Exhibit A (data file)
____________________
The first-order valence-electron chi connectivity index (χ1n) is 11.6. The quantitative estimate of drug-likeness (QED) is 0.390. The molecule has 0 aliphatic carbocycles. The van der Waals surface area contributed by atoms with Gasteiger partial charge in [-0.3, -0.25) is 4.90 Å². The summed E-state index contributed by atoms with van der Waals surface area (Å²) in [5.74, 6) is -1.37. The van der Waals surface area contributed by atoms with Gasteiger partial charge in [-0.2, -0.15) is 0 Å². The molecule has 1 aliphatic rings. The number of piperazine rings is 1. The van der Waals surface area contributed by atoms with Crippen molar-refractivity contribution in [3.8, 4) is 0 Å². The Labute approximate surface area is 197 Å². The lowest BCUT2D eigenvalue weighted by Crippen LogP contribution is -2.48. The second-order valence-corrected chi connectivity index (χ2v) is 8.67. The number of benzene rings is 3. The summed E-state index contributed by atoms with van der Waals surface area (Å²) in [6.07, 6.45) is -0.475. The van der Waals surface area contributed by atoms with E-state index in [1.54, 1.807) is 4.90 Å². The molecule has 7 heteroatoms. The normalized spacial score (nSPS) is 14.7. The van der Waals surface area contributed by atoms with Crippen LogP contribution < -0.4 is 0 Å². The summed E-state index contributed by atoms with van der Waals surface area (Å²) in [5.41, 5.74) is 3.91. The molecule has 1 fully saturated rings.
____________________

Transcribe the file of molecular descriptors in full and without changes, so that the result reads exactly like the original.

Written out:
The first-order valence-electron chi connectivity index (χ1n) is 11.6. The quantitative estimate of drug-likeness (QED) is 0.390. The molecule has 0 aliphatic carbocycles. The van der Waals surface area contributed by atoms with Gasteiger partial charge in [-0.3, -0.25) is 4.90 Å². The summed E-state index contributed by atoms with van der Waals surface area (Å²) in [5.74, 6) is -1.37. The van der Waals surface area contributed by atoms with Gasteiger partial charge in [-0.2, -0.15) is 0 Å². The molecule has 1 aliphatic rings. The number of piperazine rings is 1. The van der Waals surface area contributed by atoms with Crippen molar-refractivity contribution in [3.8, 4) is 0 Å². The Labute approximate surface area is 197 Å². The lowest BCUT2D eigenvalue weighted by Crippen LogP contribution is -2.48. The second-order valence-corrected chi connectivity index (χ2v) is 8.67. The number of benzene rings is 3. The summed E-state index contributed by atoms with van der Waals surface area (Å²) in [6.07, 6.45) is -0.475. The van der Waals surface area contributed by atoms with E-state index in [1.54, 1.807) is 4.90 Å². The molecule has 7 heteroatoms. The normalized spacial score (nSPS) is 14.7. The van der Waals surface area contributed by atoms with Crippen LogP contribution < -0.4 is 0 Å². The summed E-state index contributed by atoms with van der Waals surface area (Å²) in [5.41, 5.74) is 3.91. The molecule has 1 fully saturated rings.